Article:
The Scoutmaster of Troop 272 (sponsored by Kiwanis) had to leave town for an unexpected family obligation, so I agreed to take his place for today’s scheduled five-mile hike. Second Class Scout requirement 1-B: "Using a map and compass, take a five-mile hike approved by your adult leader and your parent or guardian." There were several younger Scouts who had not yet completed this requirement. In addition to the six younger Scouts, two older Scouts came out for the activity, and we had a congenial group.
Due to some transportation issues, the unit leader had planned a circuitous route around the Little River Conservation Area and Jerry P. Combs Lake, which is only about five miles from town.
This is my not-very-detailed map which the unit leader emailed me (sans creases; the creases were my own addition today). I printed enough maps for everybody and got suited up for the hike. The Boy Scout motto is "Be prepared", and I did my best. In addition to dressing in several light layers of high-tech wicking garments, I filled my day-pack with rain-gear, first-aid kit, TP, 2-liter hydration pack, and an extra two light jackets. I also put a couple of extra bottles of water in the truck. My hiking staff in hand and my compass lanyard on my neck, I set off to meet the boys at the lake.
We took a few minutes to review how to orient a map and take compass bearings. Then we took an inventory of everone’s equipment. Everyone had a knife, but nobody had a first-aid kit — bad combination. Everyone had a cell-phone, but only three had brought a compass. Most had brought 1-pint water bottles, so the extra water I brought was handy (I drank 1/4 of my own two-liter ration). One boy was wearing only one sweater over his shirt, so he got one of my extra jackets. The day actually changed from overcast to bright sun during our hike (which was good, since none of the boys brought rain-gear), but it was very windy and felt colder than the mid-fifties registered on the thermometer.
One circuit of the lake is only about two miles, so we decided to make a little side trip in addition to our two circuits. We found that our map failed to reveal a number of drainage channels (read ditches full of water), and that the heavy rains of the previous day had turned dry-land areas on the map into a marsh. After about twenty minutes of slogging in and struggling back out of the field south of "pool 2", the boys were sure we had gone at least two miles. When I asked them to "locate us" on the map, they placed us about a half mile north of our actual position. We spent a little time looking at the landmarks and the map, and unfortunately, even counting the road miles, they found we had only come about 5/8 of a mile. Whoops! We’re about 30 minutes behind schedule, too.
Back to plan B ( or was it plan A?) and a circle around the lake. Not suprisingly, we saw several water birds: a duck and some big herons. More surprisingly, we walked up on an armadillo (the first live one I personally have seen — my other armadillo sightings have all been road-kill). He was busy digging for dinner in a sort of hunched-over sitting position and seemed oblivious to our presence. This was only fair, as four of the boys had hiked within six feet of him and failed to notice him. When I brought him to their attention, they rushed him like a pack of wolves and he wisely beat a retreat into the high grass.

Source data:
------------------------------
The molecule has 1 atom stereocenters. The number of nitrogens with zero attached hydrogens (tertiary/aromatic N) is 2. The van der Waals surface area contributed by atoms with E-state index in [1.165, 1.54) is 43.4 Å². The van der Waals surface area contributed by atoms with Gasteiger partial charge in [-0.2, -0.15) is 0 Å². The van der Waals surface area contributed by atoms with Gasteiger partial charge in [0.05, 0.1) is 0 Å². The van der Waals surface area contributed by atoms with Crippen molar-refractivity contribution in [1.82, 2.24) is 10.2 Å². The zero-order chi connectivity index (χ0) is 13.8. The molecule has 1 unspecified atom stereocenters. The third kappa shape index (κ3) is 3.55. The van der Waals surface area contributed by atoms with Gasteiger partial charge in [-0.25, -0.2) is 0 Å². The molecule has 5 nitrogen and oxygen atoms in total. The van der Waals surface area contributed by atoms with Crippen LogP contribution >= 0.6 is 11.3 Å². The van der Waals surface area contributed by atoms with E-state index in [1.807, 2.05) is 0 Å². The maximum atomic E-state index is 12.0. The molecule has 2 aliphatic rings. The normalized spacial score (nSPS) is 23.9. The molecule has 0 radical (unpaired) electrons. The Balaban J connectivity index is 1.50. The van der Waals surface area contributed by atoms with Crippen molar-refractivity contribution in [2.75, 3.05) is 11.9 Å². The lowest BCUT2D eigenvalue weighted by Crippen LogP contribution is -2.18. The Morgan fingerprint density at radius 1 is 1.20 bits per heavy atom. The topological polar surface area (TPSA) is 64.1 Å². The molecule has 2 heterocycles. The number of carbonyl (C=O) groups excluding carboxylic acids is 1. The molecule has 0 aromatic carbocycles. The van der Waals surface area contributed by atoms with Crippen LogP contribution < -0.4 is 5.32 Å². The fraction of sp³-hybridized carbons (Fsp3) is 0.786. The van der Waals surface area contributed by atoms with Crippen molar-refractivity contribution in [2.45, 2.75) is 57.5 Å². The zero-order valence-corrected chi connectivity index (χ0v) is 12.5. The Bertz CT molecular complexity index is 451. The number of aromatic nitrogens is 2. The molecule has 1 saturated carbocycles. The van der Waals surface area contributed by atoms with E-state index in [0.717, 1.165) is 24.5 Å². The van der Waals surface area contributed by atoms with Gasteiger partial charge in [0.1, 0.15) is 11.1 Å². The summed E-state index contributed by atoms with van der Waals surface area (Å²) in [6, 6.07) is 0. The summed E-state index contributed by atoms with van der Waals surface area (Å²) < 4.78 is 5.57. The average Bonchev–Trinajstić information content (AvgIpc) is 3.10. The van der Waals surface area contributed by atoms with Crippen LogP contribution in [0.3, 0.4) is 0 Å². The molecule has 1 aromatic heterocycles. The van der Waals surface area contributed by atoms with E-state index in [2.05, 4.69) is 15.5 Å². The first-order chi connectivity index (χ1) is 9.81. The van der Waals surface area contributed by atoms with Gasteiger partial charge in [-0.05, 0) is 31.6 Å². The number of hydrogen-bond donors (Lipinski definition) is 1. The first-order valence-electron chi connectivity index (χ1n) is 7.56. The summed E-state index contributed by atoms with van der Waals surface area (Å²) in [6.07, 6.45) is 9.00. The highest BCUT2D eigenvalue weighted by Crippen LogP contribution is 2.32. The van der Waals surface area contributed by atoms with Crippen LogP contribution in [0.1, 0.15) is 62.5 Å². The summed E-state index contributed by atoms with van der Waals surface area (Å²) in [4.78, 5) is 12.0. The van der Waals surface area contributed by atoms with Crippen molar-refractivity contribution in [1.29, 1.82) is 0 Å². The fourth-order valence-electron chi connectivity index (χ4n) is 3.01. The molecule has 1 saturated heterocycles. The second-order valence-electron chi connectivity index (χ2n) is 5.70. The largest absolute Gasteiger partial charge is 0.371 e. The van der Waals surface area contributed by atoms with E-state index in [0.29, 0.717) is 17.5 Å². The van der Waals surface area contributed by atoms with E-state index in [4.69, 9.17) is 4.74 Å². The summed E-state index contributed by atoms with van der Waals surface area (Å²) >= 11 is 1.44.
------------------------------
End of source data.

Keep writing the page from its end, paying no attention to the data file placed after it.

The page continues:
Twice we passed low pools beside the lake that had so many frogs croaking that you could hear them above the din the boys were making. Another surprise for me: I’m not much of a naturalist and had no idea they would be out so early in the year.
As we came around the south side of the lake, we encountered lots of trash. Everyone picked up a few bottles and carried them in to the parking lot (the end of our first lap). I was disappointed to find no receptacle, but we flattened the trash and put it in my truck toolbox.
At this point, it’s a good deal later than anticipated, with two miles to go. "You mean we really have to go back around it again?!" Yeah, the requirement is five miles, not three. Hey, did you guys ever hear of "the Scout’s pace"? No, they hadn’t. The "Scout’s pace" is not in the BSA handbook, not the current one, anyway. When I was a kid, I read some book where the hero maintained the "Scout’s pace" to cover more ground: you jog (run?) one hundred steps, then walk a hundred steps, alternating. That sounded like a good way to get home faster. After the first go-round, we dropped it to fifty jogging steps, and upped the walking steps to however many it took to get rested. We only made five jogs; still, oddly enough, they seemed to enjoy the change of pace. I was darn glad I’d been doing my thirty minutes of cardio every morning, I can tell you.
"A Scout is cheerful." Despite being hungry and having some wet feet (and one wet bottom from a fall), I didn’t hear a single real complaint. The three hours was a great way to spend the afteroon. I had a blast. When I was Scoutmaster myself, I was always focused on responsibility for the whole program. Today I found out what kind of fun my assistant leaders were having.
We ended with a reflection on what we liked and what we didn’t, what worked well and what we’d change for next time. Scouting is about learning life skills and sometimes we learn more from our mistakes than from our formal lessons.
It was a fine day.